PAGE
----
In search of new strategies for diagnosis and treatment of myocardial damage, it is essential to find new directions for lncRNA researches. The mechanisms of lncRNAs acting as ceRNAs we mentioned here have provided us a valuable insight into the exploration of pathogenesis of heart diseases. In recent years, researchers also focused on the relationship between lncRNA and epigenetic regulatory mechanisms, including DNA and RNA methylation and demethylation, and demonstrated their involvements in cardiac diseases. In addition, exosomes-derived lncRNAs have become a new approach for rescuing myocardium damaged. A growing body of evidence suggests that energy metabolism is as well closely related to the development of CVDs. The studies of lncRNA implicating in energy metabolism may provide important evidence for the diagnosis and efficiency therapy of myocardial diseases. Besides, lncRNAs have been demonstrated to be impressively involved in cardiomyocytes death including apoptosis and autophagy. Likewise, ferroptosis and pyroptosis or other forms of cell deaths have emerged to play vital roles in heart diseases, which may provide novel insights into exploring the functions of lncRNAs. Moreover, new lncRNAs remain to be discovered for diagnosis, prognosis prediction and treatment of CVDs. However, it is still confronted with many challenges of investigating the lncRNA biology. Animal models do not properly mimic heart diseases in humans, which is also a limitation in discovering effective lncRNAs for clinic application. Choosing the suitable animals and groping effective methods to establish models are of great value to study human diseases. Further, improvements of effective tools to target lncRNAs have become a difficult challenge due to the tissue-specific lncRNAs. In addition, quite a few lncRNAs are poorly conserved, hence it is of great importance to validate the expression levels and effects of lncRNAs both in animals and in humans. Notably, treatment strategies on targeting lncRNA remains difficult to apply to the clinic. The potential for functional lncRNAs as a theraputic strategy against heart diseases has been a great concern for researchers.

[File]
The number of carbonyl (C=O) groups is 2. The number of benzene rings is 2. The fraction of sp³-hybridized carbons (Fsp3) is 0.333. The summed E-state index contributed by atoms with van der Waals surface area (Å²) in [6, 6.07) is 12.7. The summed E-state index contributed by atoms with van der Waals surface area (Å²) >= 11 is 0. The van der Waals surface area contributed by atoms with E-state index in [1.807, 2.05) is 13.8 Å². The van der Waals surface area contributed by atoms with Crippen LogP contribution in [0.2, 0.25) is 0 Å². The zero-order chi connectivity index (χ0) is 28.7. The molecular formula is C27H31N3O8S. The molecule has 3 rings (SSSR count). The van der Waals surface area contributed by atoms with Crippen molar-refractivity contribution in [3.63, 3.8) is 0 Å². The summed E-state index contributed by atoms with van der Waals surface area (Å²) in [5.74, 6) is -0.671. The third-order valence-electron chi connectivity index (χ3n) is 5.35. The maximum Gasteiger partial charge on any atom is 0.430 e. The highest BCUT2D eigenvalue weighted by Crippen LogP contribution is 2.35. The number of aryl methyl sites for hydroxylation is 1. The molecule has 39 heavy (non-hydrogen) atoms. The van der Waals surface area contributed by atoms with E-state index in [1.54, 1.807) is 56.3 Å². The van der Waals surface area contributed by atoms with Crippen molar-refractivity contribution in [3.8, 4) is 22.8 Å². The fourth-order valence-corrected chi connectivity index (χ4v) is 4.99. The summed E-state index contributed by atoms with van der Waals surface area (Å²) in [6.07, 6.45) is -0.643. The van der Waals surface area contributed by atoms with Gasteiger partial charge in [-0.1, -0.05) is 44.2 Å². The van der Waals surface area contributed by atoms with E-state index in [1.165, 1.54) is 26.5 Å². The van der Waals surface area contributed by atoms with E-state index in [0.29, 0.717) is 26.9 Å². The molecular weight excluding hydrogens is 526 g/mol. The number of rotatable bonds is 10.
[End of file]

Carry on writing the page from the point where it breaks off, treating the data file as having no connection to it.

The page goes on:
Thus, overcoming the challenges of determining cardiac-related lncRNAs and their molecular mechanisms may be significantly beneficial to our further investigations in the diagnosis and treatment of CVDs.